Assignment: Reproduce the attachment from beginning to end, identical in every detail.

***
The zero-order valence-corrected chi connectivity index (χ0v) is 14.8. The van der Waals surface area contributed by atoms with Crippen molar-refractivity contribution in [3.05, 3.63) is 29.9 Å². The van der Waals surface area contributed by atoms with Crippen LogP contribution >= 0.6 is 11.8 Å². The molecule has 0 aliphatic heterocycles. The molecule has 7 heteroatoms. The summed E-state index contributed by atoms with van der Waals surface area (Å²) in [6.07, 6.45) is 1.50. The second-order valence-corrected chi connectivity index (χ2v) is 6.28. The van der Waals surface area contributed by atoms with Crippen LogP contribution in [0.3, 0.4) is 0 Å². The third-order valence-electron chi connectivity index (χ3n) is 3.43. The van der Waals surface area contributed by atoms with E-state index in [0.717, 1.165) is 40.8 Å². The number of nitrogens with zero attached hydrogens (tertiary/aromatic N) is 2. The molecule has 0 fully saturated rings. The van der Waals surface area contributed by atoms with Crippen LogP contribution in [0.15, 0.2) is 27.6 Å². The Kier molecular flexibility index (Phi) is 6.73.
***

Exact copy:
The zero-order valence-corrected chi connectivity index (χ0v) is 14.8. The van der Waals surface area contributed by atoms with Crippen molar-refractivity contribution in [3.05, 3.63) is 29.9 Å². The van der Waals surface area contributed by atoms with Crippen LogP contribution >= 0.6 is 11.8 Å². The molecule has 0 aliphatic heterocycles. The molecule has 7 heteroatoms. The summed E-state index contributed by atoms with van der Waals surface area (Å²) in [6.07, 6.45) is 1.50. The second-order valence-corrected chi connectivity index (χ2v) is 6.28. The van der Waals surface area contributed by atoms with Crippen LogP contribution in [0.3, 0.4) is 0 Å². The third-order valence-electron chi connectivity index (χ3n) is 3.43. The van der Waals surface area contributed by atoms with E-state index in [0.717, 1.165) is 40.8 Å². The number of nitrogens with zero attached hydrogens (tertiary/aromatic N) is 2. The molecule has 0 fully saturated rings. The van der Waals surface area contributed by atoms with Crippen LogP contribution in [0.15, 0.2) is 27.6 Å². The Kier molecular flexibility index (Phi) is 6.73.